Atari has issued a somewhat belated update on the status of its Ataribox console project, including a rebrand from Ataribox to Atari VCS - sharing a name with the company's first attempt at a home console, the Atari Video Computer System that would itself be renamed to the now-iconic Atari 2600 branding later in its life.

Leaning heavily on nostalgia, which is the current holder of the Atari brand's primary marketable resource, the Ataribox was unveiled back in 2017 as an ultra-compact PC in a chassis heavily inspired by the original Atari 2600. By September Atari was ready with prototype images and the promise of an open, Linux-powered AMD-based microcomputer pre-loaded with Atari games old and new but also compatible with a range of third-party software - including productivity suites and other non-gaming applications.

Unsurprisingly, Atari - which has never had skin in the console hardware market under the brand's current ownership - turned to crowdfunding to raise the cash required to build the system en masse, pledging a $249-$299 price range and a Spring 2018 launch the company then revised for a pre-Christmas opening on Indiegogo.

Sadly, the project was hit by a last-minute unspecified delay over what the company described as a 'key element'. Today's update, then, is welcome news that the project isn't dead - but somewhat light on firm commitments to a launch window.

'Every person at Atari and every partner involved with the new platform is just as fanatical about the brand and its heritage as our biggest fans are,' claims Michael Arzt, Atari chief operating officer of Connected Devices, the division behind the freshly-rebranded Ataribox. 'With the Atari VCS name, we know how important it is to get everything completely right and that's why we briefly paused an imminent launch late last year. It was a difficult decision with the countdown underway, but we weren’t willing to go forward with even one thing out of alignment. We hope that Atari's fans appreciate our extreme attention to detail and are as excited about the Atari VCS as we are.'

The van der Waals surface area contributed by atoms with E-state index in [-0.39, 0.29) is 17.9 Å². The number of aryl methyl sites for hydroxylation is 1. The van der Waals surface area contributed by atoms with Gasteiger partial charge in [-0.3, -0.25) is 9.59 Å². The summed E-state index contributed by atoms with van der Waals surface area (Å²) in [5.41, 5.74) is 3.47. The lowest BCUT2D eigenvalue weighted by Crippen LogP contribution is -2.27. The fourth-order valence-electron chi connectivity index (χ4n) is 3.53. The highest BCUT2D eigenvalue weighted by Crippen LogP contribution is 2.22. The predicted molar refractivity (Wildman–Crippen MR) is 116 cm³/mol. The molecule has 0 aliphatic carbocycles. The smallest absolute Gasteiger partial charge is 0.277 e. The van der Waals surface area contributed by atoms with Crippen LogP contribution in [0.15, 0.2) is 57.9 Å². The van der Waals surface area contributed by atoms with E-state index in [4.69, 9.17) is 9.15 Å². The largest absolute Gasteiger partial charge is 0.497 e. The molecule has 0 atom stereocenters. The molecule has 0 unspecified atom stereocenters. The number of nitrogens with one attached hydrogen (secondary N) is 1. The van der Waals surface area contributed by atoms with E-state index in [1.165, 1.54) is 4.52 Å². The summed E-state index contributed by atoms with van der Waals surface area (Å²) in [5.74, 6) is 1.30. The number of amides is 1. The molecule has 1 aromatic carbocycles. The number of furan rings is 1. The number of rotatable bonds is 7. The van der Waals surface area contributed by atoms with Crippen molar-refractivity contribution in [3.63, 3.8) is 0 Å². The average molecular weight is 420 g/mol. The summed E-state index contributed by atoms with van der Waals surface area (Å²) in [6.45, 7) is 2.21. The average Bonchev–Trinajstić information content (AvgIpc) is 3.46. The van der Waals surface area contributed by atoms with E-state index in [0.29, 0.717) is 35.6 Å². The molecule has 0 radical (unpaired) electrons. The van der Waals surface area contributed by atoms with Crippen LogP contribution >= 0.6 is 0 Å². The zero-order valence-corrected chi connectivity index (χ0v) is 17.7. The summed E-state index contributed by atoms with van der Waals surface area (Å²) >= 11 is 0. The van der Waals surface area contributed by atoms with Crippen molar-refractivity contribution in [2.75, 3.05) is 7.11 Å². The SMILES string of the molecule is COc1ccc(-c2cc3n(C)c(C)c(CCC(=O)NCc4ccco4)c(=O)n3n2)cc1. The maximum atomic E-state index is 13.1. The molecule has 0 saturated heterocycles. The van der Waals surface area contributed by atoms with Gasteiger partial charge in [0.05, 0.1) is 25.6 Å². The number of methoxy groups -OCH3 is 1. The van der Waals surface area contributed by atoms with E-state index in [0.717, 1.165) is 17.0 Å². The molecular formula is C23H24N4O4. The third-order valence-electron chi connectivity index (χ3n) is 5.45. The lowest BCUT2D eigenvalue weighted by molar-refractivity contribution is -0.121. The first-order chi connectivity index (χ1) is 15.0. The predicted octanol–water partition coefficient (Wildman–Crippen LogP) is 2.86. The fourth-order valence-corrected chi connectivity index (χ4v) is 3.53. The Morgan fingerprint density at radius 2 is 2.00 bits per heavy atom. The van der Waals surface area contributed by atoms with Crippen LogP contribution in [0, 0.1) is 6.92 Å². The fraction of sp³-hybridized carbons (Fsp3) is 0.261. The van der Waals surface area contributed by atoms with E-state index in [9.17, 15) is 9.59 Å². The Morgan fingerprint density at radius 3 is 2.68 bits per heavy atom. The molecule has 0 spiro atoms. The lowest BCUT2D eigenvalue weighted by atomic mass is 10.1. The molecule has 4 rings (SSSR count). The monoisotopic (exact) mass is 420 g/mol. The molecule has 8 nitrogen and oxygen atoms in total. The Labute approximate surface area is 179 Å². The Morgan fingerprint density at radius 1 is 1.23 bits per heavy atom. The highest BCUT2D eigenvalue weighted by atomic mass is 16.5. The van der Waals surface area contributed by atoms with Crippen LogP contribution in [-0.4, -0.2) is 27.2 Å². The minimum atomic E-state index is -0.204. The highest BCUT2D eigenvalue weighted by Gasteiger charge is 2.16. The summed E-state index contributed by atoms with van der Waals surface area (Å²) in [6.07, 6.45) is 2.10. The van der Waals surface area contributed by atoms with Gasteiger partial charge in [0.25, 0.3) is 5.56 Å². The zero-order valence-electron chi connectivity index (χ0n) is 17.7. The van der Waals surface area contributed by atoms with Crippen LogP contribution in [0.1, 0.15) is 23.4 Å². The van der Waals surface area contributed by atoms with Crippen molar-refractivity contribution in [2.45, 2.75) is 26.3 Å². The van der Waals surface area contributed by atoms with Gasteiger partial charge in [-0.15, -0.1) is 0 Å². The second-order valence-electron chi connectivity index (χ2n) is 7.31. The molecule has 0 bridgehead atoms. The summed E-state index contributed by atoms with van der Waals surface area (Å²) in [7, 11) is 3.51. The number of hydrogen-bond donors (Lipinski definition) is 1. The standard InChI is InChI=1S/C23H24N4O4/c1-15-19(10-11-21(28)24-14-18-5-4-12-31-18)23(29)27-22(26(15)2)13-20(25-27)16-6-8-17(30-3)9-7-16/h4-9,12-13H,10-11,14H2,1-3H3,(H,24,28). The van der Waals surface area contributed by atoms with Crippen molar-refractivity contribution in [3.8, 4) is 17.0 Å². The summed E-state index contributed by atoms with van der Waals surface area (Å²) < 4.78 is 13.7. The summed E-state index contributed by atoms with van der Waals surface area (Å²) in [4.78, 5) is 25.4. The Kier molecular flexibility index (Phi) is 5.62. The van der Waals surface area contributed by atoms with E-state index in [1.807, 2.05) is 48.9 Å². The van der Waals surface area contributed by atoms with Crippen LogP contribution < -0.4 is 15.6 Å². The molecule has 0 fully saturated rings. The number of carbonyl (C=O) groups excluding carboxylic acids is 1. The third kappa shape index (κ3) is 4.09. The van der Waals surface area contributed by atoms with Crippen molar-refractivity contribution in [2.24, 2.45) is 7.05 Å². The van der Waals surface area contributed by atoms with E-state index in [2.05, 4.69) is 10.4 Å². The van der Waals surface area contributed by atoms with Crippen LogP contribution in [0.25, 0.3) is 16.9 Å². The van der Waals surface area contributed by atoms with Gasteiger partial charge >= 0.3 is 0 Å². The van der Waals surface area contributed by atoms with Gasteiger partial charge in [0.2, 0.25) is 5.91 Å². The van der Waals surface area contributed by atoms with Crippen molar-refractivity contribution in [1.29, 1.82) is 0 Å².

To prove it's serious, the company has released additional images of the Atari VCS along with Classic Joystick - based, naturally, on the black-and-red joystick supplied with the original Atari 2600 - and Modern Controller accessories, and is showing the functional prototypes off at the Game Developers Conference (GDC) this week. The company has also pledged that it will 'reveal the exclusive pre-order date for the Atari VCS during the month of April 2018', which is a somewhat flowery way of saying that it's not ready to say when its delayed crowdfunding campaign will now open.

More information on the Atari VCS is available on the official website.


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